Before we proceed further we must state that the first major reverse or defeat which the EEIC suffered in India was in 1780 at the hands of Hyder Ali and Tipu Sultan who were heading forces whose opponents Hector Munro and Baillie in 1780 were defeated in a manner which was described by Fortescue the official historian of the British army in the following words, “The blunders had been flagrant and from a military point of view, Munro must be held solely responsible for one of the greatest calamities that has ever befallen the British arms”469. But this happened with the Madras Army.

The Bengal Army sepoy realized for the first time in 1804 that the that EEIC was not invincible. This happened while dealing with the Mahrattas and not the Afghans who came much later. In 1804 five battalions of sepoys and about 3000 irregular horse left by the C in C Bengal Army Lord Lake to keep the Mahratta Holkar in check under the command of Colonel Monsoon were forced to make a disastrous retreat from Central India to Agra470. The results of this reverse were short term since Lord Lake immediately assumed personal command and defeated the Mahrattas. However, the harm had been done and the myth of invincibility of the EEIC as far as the Bengal Army was concerned was challenged for the first time. Monsoon’s retreat was followed by a much more serious reverse which for many years shattered the EEIC myth of invincibility. This happened at Bhurtpore, the Hindu Jat fortress which is the only fort in British Indian history which a British army in India failed in a siege to capture. Leading the EEIC army in this case was a man of no less a stature than Lord Lake who had previously captured Delhi and destroyed Mahratta power in North India in battle of Laswari. (It must be remembered that Panipat – 1761 checked the Mahrattas, but this was temporary since within few years they recaptured Delhi. It was at Laswari on 01 Nov. 1803 that one European infantry regiment and a couple of Bengal Army Regiments composed of roughly 3/4 Hindu soldiers and 1/4 Hindustani Muslims destroyed the Mahratta Army) 471. In 1805 Lake failed to capture Bhurtpore. He made a first assault in January 1805 but failed to capture the fort. The British troops became so demoralised that the three European regiments i.e. HM 75 Foot, HM 76 Foot and the 1st Bengal Europeans refused orders to attack and withdrew 472! Almost a thousand casualties were suffered but repeated British assaults were repulsed. At last on 24 February Lord Lake withdrew his army from Bhurtpore. Subsequently, the Hindu Jat Raja sued for peace in 1805 due to reasons of political expediency; but the fact remained that militarily this Hindu Jat Raja had not been defeated! The EEIC never forgot this defeat and later on they did capture Bhurtpore but this was much later i.e. on 18 January 1826. Siege of Bhurtpore The force used at Bhurtpore this time was larger than the one the EEIC used to recapture Kabul in September 1842473 in the first Afghan War.

Another reverse which the EEIC suffered was in the Nepal war of 1814-16. General Bal Bhadra,the indomitable Gurkha commander in Anglo Nepal War of 1814-16 Here their initial advance into Nepal was repulsed. Nepal was subsequently defeated using the Bengal Sepoys but again the harm had been done. The sepoy’s confidence in the British officer was a little shaken. The EEIC retreat from Kabul to Jalalabad in the first Afghan war was not a big disaster keeping in view the numbers involved. There were only 700 Europeans in some 5000 troops in the weak and starved brigade which withdrew from Kabul in January 1842 and which was destroyed by an overwhelming force of some 30,000 Afghans taking advantage of harsh weather and shortage of food in this EEIC force. The EEIC troops largely composed of Bengal sepoys did subsequently recapture Kabul in September 1842. But the human mind is not a computer and the net significant impression produced on the sepoy was that the EEIC had been forced to retreat.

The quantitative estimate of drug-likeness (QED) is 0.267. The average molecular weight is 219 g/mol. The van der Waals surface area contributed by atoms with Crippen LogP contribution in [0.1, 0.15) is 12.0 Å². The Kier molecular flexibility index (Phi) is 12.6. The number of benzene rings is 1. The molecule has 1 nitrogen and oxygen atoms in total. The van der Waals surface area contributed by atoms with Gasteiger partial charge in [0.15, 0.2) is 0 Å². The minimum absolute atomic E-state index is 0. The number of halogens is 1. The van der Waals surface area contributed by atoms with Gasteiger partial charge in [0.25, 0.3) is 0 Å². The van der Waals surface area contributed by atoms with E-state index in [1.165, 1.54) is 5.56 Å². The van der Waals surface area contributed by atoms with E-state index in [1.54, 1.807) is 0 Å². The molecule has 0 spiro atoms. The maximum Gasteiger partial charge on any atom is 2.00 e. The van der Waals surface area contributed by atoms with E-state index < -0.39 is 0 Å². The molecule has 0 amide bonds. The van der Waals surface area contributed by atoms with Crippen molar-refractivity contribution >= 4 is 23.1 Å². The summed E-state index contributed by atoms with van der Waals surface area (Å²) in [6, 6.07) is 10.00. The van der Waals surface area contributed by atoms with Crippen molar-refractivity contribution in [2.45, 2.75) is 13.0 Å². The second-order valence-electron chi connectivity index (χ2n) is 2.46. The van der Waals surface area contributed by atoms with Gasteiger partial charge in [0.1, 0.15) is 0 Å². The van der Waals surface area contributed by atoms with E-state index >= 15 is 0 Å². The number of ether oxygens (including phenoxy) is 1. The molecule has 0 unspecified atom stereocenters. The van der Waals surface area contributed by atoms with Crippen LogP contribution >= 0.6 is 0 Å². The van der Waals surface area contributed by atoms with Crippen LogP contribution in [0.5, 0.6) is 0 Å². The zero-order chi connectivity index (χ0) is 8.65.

The extremely tough resistance of the valiant Sikhs in the First and Second Sikh wars again produced a strong impression on the mind of the Bengal Army Sepoy. At Mudki the main British army survived just because the Sikh general Tej Singh did not attack them,474a otherwise their destruction was certain. Battle of Mudki This was a battle fought on absolutely plain land, unlike Afghanistan where the Afghans bravery had a deep connection with adverse mountainous terrain. The impressions of the Sikh wars were the deepest in convincing the sepoys that the British were not invincible. In Afghanistan the mountains, the adverse weather and the small numbers were an excuse; but at Chillianwala everything favoured the British and yet they failed! Tej Singh the Hindustani Hindu imported by Ranjit Singh from Meerut,UP in hope that a non Punjabi general would be reliable just as Nawaz thought in case of Musharraf. Tejh Singh turned out to be the traitor who betrayed Sikhs at Moodki All these disasters from 1804 till 1849 certainly had an influence on the mind of the Bengal sepoy and reinforced his decision to rebel in 1857. The sepoys felt in 1857 that they could meet the Europeans on the battlefield as an equal.